In what seems like a millennia ago, people would wake up, have a coffee, read the newspaper, and perhaps have the TV on in the background to hear the morning news.

Televisions of days gone by were big, bulky, with small screens and had deep, rich sound.

Today we wake up, have coffee, scroll through social media feeds, and perhaps put on the television.

Now, though, they’re thin, have great pictures — but shit sound.

There’s a very simple reason for this.

What our ears perceive as sound is the varying frequencies of air being moved.

The more air, the longer the wavelength, the better the bass notes — it’s something flat screen TVs simply can’t muster because of their design.

The solution? A soundbar.

The name gives the look of it away and its purpose.

Most are long, thin, and have two to four speakers that provide a better quality sound, both in timbre and in the “soundstage”.

Entry level soundbars have what is called 2.0 sound presentation. This means simply two channels and no separate bass unit.

But to get some of the deeper notes, the interior may have a sinuous, twisting tube to generate the bass thanks to the extra air.

In order to provide a better generation of bass, a separate unit can be purchased, turning it into a 2.1 soundbar.

Moving up through the range, a 3.1 unit with a dedicated centre speaker or two complemented by left and right speakers, gives an even more natural soundstage, with vocals, the dialogue, more naturally centred for the screen.

It’s also here that buyers are likely to find more customisation, with adjustment for the level of bass, midrange, and treble.

A selection of soundfields may also be found to provide simulated surround sound, or to enhance certain levels.

Upper level soundbars can have the latest surround format called Atmos.

This replicates the sounds that appear to be above the listener, not just to centre, left, and right.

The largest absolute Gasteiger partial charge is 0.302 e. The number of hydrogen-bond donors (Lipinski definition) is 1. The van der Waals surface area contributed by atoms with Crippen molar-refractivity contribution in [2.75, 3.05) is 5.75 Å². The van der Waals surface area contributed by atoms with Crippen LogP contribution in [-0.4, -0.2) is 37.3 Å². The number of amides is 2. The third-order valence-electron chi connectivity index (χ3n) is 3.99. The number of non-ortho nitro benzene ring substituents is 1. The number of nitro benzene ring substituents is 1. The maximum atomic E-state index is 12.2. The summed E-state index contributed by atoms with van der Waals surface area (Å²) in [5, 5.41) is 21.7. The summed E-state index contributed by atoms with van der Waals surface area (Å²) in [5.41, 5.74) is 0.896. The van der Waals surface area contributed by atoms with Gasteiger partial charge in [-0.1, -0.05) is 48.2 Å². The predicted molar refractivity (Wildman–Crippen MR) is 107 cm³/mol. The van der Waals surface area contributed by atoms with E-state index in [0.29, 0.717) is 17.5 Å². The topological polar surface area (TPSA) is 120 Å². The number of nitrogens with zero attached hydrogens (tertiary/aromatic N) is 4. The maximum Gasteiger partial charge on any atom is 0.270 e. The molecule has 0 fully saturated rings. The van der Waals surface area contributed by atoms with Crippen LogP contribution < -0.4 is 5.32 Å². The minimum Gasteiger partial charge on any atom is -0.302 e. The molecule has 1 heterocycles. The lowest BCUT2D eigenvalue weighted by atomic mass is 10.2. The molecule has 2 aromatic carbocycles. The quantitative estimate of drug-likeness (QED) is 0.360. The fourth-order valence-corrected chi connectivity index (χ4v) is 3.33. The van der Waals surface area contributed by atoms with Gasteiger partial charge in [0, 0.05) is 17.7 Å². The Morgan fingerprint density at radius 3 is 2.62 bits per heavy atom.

Other soundbars can offer a five-channel presence with a detachable or separately purchased add-on pair of smaller speakers.

Connecting to the television is generally a simple matter.

The digital age delivers a High Definition Multimedia Interface (HDMI).

ARC is shorthand for Audio Return Channel which enables a signal to travel in either direction between connected items.

Depending on specification, a soundbar will have an HDMI (ARC) port and an older format, fibre optic connection.

Fibre optic is audio only, while HDMI combines video and audio in high definition, including 4K video.

For some household environments, such as a flat, a TV and soundbar combination is ideal.

For larger houses, however, a combination of a soundbar for normal, day-to-day viewing and a home-theatre receiver for movies or certain big ticket TV shows makes for the perfect couple.

Soundbars from the same company as the television maker also make usage easier, with simplified connections and integration of controls.

It’s the end result, that better than TV sound, that makes a soundbar an almost mandatory part of the viewing (and listening) experience.

Audio-video specialists What HiFi list their best soundbars here: https://www.whathifi.com/au/best-buys/home-cinema/best-soundbars

 

 

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It comes down to the sound

Conole

Dave Conole hails from Perth where he co-hosted a car show on one of the city's major community radio stations. Although he's had formal training in stage, TV, and film, it's his face for radio that gave him his start in the automotive field, both reviewing and motorsport commentary. After moving to Sydney in 2004, Dave has worked for some of Australia's biggest media groups and is the anchor commentator at Sydney Motorsport Park. This has lead to anchoring major events such as the Top Gear Festival (and, no, he didn't get punched by Jeremy).
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